Friday, January 13, 2012

This Is Not A Test- So Why Are You Asking Me Questions?

I like to be teased.
I like to be intrigued.
I like to have my interest piqued.
I like to read a review and get informed.

I don't like to be bombarded with questions I have no way of answering.
I don't like being asked so many of the darned things that I feel like I'm being tested instead of learning anything of value about the book I might want to read.

And that's the latest bugaboo. The question. The sentence that ends with a (?) aimed at getting a reader to wonder, to get interested and to want to know more. I believe the intent is to leave them dangling, curious and clamoring for what comes next.

Instead, I want to walk away.
Why? It's a great technique.

Yes, in moderation and in context.

Reviewing is an art. Like all artists we experiment with different mediums and techniques but for us, it's not oil paints vs. watercolors,or marble vs. wood, it's the written word.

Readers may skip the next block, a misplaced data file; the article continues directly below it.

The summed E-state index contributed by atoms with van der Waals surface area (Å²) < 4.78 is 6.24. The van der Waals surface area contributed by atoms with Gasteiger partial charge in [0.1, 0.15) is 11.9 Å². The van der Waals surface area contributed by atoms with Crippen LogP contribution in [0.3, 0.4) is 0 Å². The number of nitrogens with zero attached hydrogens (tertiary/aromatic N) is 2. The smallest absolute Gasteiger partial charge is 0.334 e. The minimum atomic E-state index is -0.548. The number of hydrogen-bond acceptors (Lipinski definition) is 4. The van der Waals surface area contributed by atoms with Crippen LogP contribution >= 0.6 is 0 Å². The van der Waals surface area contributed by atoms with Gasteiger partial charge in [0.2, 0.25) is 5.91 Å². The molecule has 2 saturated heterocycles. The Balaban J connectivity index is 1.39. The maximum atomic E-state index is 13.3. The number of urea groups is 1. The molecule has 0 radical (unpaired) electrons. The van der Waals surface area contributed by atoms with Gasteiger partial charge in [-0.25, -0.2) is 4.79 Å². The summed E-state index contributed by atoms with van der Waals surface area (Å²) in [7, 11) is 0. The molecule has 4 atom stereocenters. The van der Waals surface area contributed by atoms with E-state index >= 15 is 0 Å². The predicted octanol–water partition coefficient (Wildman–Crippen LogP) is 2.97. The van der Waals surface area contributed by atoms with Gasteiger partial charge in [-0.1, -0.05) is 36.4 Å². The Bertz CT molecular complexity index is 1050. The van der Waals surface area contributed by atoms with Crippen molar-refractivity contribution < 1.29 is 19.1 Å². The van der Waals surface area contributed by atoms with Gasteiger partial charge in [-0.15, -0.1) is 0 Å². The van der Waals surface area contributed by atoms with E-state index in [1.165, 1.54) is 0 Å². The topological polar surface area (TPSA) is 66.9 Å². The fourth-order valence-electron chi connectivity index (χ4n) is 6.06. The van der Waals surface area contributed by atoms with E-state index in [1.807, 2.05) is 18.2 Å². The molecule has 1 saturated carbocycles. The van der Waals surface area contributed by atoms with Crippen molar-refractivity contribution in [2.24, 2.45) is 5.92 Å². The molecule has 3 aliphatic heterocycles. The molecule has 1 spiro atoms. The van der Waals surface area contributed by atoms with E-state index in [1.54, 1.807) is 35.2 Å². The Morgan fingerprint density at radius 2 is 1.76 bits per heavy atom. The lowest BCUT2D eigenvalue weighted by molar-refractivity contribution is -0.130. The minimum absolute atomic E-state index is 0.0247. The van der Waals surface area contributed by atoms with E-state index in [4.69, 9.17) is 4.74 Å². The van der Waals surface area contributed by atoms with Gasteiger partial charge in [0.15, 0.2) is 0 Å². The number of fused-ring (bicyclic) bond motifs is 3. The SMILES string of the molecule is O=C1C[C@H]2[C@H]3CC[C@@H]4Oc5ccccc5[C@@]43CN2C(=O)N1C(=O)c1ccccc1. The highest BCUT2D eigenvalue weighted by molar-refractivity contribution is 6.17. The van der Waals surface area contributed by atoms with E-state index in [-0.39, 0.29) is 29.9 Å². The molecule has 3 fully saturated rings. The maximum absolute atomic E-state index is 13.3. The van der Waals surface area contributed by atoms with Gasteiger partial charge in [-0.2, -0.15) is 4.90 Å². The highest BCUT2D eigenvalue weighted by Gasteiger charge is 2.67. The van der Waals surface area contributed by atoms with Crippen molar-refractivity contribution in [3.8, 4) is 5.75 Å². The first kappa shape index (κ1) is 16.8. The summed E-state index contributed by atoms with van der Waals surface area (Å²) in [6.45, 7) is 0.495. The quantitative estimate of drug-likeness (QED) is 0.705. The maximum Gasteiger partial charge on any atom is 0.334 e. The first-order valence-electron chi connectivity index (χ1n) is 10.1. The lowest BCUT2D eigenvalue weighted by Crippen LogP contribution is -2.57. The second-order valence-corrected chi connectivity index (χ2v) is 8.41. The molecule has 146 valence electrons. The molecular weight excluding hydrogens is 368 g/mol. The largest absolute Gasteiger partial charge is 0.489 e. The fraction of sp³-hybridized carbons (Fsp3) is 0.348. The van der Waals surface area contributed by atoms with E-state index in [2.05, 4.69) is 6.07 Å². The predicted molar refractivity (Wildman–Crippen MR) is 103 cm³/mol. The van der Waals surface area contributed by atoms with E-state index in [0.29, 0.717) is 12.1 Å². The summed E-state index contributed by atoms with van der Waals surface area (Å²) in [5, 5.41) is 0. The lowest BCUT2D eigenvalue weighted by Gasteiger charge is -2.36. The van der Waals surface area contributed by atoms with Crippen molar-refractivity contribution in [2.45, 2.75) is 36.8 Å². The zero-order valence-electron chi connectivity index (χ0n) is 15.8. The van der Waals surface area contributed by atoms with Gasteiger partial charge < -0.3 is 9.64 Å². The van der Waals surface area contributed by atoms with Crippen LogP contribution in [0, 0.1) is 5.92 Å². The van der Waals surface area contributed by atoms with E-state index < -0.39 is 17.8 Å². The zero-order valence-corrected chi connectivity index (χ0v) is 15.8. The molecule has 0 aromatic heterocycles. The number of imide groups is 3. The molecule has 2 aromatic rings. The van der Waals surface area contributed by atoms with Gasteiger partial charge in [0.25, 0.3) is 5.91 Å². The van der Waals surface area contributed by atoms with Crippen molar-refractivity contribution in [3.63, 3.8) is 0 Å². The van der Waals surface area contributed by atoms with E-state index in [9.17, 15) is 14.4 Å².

Sometimes a bit too much of one color can overwhelm a painting and instead of a masterpiece it becomes a dartboard. If you chip off that one extra piece of the sculpture and more comes off than intended, the art is ruined. So too with the technique of teasing with a question. Use too many and it loses effect.

How is it done? How or when is it used? When should it not be used?

Good questions. How it is being used and in what way makes a huge difference on the effect it will have on a reader.

The answer to when it should NOT be used has partially been addressed before, believe it or not. The first part is my pet peeve, No Synopsis

Why do you think I'm bringing up my pet peeve, the evil synopsis? Because there are times a reviewer thinks that by writing a synopsis-style paragraph with a hook at the end, and in this case, it's the use of a question, they've made the reader interested in the story. And that might work - once. Maybe even twice.